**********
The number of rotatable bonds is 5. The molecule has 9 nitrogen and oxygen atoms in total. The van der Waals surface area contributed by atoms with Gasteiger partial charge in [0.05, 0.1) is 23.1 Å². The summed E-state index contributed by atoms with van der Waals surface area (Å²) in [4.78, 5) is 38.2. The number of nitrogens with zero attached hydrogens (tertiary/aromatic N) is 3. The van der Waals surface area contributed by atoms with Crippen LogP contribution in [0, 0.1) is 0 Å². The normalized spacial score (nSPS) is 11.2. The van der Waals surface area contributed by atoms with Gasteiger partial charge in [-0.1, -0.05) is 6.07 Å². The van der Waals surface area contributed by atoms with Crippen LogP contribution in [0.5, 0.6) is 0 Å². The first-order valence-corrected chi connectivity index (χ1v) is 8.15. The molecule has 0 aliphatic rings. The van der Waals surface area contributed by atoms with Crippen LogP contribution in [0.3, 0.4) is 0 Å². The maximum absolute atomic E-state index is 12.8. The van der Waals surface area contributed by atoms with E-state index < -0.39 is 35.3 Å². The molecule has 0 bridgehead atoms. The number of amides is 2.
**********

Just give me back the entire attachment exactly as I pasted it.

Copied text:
The number of rotatable bonds is 5. The molecule has 9 nitrogen and oxygen atoms in total. The van der Waals surface area contributed by atoms with Gasteiger partial charge in [0.05, 0.1) is 23.1 Å². The summed E-state index contributed by atoms with van der Waals surface area (Å²) in [4.78, 5) is 38.2. The number of nitrogens with zero attached hydrogens (tertiary/aromatic N) is 3. The van der Waals surface area contributed by atoms with Crippen LogP contribution in [0, 0.1) is 0 Å². The normalized spacial score (nSPS) is 11.2. The van der Waals surface area contributed by atoms with Gasteiger partial charge in [-0.1, -0.05) is 6.07 Å². The van der Waals surface area contributed by atoms with Crippen LogP contribution in [0.5, 0.6) is 0 Å². The first-order valence-corrected chi connectivity index (χ1v) is 8.15. The molecule has 0 aliphatic rings. The van der Waals surface area contributed by atoms with Crippen LogP contribution in [0.3, 0.4) is 0 Å². The maximum absolute atomic E-state index is 12.8. The van der Waals surface area contributed by atoms with E-state index < -0.39 is 35.3 Å². The molecule has 0 bridgehead atoms. The number of amides is 2.